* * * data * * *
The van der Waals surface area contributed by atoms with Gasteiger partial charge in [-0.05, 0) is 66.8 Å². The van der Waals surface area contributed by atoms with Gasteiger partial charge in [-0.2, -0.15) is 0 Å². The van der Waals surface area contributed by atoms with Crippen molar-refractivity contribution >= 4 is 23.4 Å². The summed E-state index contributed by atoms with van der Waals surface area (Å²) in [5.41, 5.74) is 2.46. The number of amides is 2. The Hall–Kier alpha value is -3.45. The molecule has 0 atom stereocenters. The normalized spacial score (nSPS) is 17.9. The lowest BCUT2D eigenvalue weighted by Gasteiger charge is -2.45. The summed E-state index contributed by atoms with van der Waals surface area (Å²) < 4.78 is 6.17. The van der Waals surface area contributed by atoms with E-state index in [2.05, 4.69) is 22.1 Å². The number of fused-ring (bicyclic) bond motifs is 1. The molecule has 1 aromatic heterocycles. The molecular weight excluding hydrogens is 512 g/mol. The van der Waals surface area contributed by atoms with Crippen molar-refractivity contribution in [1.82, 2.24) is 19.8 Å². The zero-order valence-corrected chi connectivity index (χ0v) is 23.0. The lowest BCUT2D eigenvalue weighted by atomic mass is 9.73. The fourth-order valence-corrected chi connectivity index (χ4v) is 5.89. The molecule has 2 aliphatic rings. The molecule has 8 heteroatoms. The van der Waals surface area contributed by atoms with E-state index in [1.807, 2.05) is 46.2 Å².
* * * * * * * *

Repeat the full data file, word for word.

The van der Waals surface area contributed by atoms with Gasteiger partial charge in [-0.05, 0) is 66.8 Å². The van der Waals surface area contributed by atoms with Gasteiger partial charge in [-0.2, -0.15) is 0 Å². The van der Waals surface area contributed by atoms with Crippen molar-refractivity contribution >= 4 is 23.4 Å². The summed E-state index contributed by atoms with van der Waals surface area (Å²) in [5.41, 5.74) is 2.46. The number of amides is 2. The Hall–Kier alpha value is -3.45. The molecule has 0 atom stereocenters. The normalized spacial score (nSPS) is 17.9. The lowest BCUT2D eigenvalue weighted by Gasteiger charge is -2.45. The summed E-state index contributed by atoms with van der Waals surface area (Å²) < 4.78 is 6.17. The van der Waals surface area contributed by atoms with E-state index in [2.05, 4.69) is 22.1 Å². The number of fused-ring (bicyclic) bond motifs is 1. The molecule has 1 aromatic heterocycles. The molecular weight excluding hydrogens is 512 g/mol. The van der Waals surface area contributed by atoms with Crippen molar-refractivity contribution in [1.82, 2.24) is 19.8 Å². The zero-order valence-corrected chi connectivity index (χ0v) is 23.0. The lowest BCUT2D eigenvalue weighted by atomic mass is 9.73. The fourth-order valence-corrected chi connectivity index (χ4v) is 5.89. The molecule has 2 aliphatic rings. The molecule has 8 heteroatoms. The van der Waals surface area contributed by atoms with E-state index in [1.807, 2.05) is 46.2 Å².